I did code reviews on a project led by a C++ first timer who decided that all class member functions should be prefixed with the class name and visibility:

class MyClass
      void MyClass_Public_setValue(int value);
Did you ask them why? I'd just love to know their motivation.. – JBRWilkinson Oct 15 '10 at 21:42
Wow, why is that guy even using classes? – Mateen Ulhaq Nov 21 '10 at 23:51

Being required to indent all code by four spaces ;)

How was this bad? – Jay Bazuzi Sep 9 '10 at 20:06
Because then every line has 4 unneeded spaces at the beginning of it? – nohat Sep 10 '10 at 2:09
Oh, I get it now. – alternative Sep 10 '10 at 22:21
Yeah, StackOverflow has really bad coding standard. :-) – Pavel Shved Sep 11 '10 at 7:22
Big indents force you to keep the code nesting level low. I have seen indents of 8 and it worked fine. – Toon Krijthe Sep 15 '10 at 8:49

I had a job years ago where all our code had to be left-aligned - no indenting. The guy who came up with that policy disliked having to scroll back and forth horizontally when viewing long lines of code, equating it playing ping-pong with his eyes.

That's a horrible, horrible coding standard to have to follow. And a stupid reason for it, too! – gablin Sep 23 '10 at 21:00
If you need to scroll horizontally (for example more than half a page) there's probably something wrong as well. No indenting isn't good either as it makes code completely unreadable. I try to stick with a 78-col limit, but if required to go over that amount I don't mind, but I do try to avoid it. – Htbaa Mar 16 '11 at 15:11

This more an example of how not having coding standards can hurt.

A contractor working at a large bank insisted that following the standards were the best ever. The application was written in dBase/Clipper which he was the sole developer for and of course he came up with the standard.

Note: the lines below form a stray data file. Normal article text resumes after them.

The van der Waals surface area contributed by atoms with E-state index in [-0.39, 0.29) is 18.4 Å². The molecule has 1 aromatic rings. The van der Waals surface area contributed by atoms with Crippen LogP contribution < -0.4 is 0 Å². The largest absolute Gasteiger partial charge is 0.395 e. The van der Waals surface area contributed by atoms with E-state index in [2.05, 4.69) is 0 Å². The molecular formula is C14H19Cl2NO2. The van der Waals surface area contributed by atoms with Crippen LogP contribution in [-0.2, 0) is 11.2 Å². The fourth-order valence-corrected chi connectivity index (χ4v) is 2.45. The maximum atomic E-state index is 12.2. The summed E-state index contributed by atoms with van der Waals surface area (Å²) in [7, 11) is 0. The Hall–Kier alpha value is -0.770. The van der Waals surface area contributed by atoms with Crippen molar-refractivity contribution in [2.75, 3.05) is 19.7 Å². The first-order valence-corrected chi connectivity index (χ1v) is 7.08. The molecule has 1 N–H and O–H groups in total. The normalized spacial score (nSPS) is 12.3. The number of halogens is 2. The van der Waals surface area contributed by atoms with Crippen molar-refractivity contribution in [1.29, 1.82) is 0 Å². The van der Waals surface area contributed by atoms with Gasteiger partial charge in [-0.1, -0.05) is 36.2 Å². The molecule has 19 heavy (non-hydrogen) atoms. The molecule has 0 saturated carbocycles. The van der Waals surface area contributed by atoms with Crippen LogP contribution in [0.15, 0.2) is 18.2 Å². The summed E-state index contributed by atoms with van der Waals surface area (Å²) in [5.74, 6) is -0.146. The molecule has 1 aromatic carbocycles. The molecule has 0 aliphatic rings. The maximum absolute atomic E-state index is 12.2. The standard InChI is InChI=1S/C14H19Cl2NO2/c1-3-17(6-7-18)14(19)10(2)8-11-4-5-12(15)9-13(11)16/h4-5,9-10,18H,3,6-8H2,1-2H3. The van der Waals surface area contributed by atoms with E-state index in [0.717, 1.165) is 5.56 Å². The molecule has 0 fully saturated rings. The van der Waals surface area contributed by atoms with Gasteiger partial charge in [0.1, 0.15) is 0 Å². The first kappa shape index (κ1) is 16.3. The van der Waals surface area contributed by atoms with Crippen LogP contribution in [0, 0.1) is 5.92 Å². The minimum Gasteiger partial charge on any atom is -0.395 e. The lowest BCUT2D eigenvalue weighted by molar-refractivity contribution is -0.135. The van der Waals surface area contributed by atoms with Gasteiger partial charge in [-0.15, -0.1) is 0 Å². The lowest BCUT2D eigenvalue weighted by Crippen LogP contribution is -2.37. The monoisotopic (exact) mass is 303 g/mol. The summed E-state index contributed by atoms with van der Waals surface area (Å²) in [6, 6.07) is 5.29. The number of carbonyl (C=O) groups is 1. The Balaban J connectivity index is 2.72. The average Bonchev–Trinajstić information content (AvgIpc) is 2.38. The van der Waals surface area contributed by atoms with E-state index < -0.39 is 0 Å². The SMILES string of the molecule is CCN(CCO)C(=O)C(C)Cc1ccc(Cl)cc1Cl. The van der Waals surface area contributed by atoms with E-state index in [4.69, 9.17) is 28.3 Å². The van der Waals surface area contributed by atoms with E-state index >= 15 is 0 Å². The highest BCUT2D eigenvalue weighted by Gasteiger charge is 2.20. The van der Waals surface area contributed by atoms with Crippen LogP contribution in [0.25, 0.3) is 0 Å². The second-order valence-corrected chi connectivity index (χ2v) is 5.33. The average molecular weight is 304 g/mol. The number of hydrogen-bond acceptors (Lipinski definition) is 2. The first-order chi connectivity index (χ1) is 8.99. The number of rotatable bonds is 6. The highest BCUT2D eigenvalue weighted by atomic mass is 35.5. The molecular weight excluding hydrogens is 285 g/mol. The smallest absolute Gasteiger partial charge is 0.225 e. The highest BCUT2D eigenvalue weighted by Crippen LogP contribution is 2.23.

• Everything is in upper case. I mean everything, including the rare comments he made.
  • No indentation.
  • Variable naming was something along the lines of APRGNAME. A = scope of variable, eg P for public, PRG = first three characters of the source file that created the variable, NAME = variable name in the remaining 6 characters that dBase/Clipper allowed.
  • The first 4 and last 4 lines of the source code were 80 * long. Why? So he could hear the dot matrix printer starting and finishing the printing of a file. Memory is the entire program was printed via the mainframe weekly, 20,000 pages.
  • I'm sure there were many more that I've managed to dump from my brain.

I was a very new self-taught programmer at that stage but knew enough not to listen to the mad scientist and get the hell out of there before I asked to take over the project.

And yes we told management how bad these practices were but always got the usual "were paying this contractor top dollar he must know what he's talking about".

Do not mock older dinosaurs, please. They made us possible. – Pavel Shved Sep 11 '10 at 7:24
Sounds like job security. – MIA Sep 24 '10 at 1:22
Having an audio marker so you know when each file is printing is ingenious. I'm going to add \07 to the start of each file now. – configurator Sep 29 '10 at 4:20
Using a naming scheme like this (Not the upper case) made some sense as dBase's variable "scoping" rules were non-existant. Everything was effectively global. An i used to index an array in one procedure could interfere with an i in a calling procedure. You need to use PRIVATE ALL LIKE m* and PRIVATE i to prevent this "shadowing" – Gerry Sep 30 '10 at 1:12

One more blast from my past.

Quote from company owner:

There will be no code written using interpretive languages because I lost 25 million on that {expletive} project written in Java.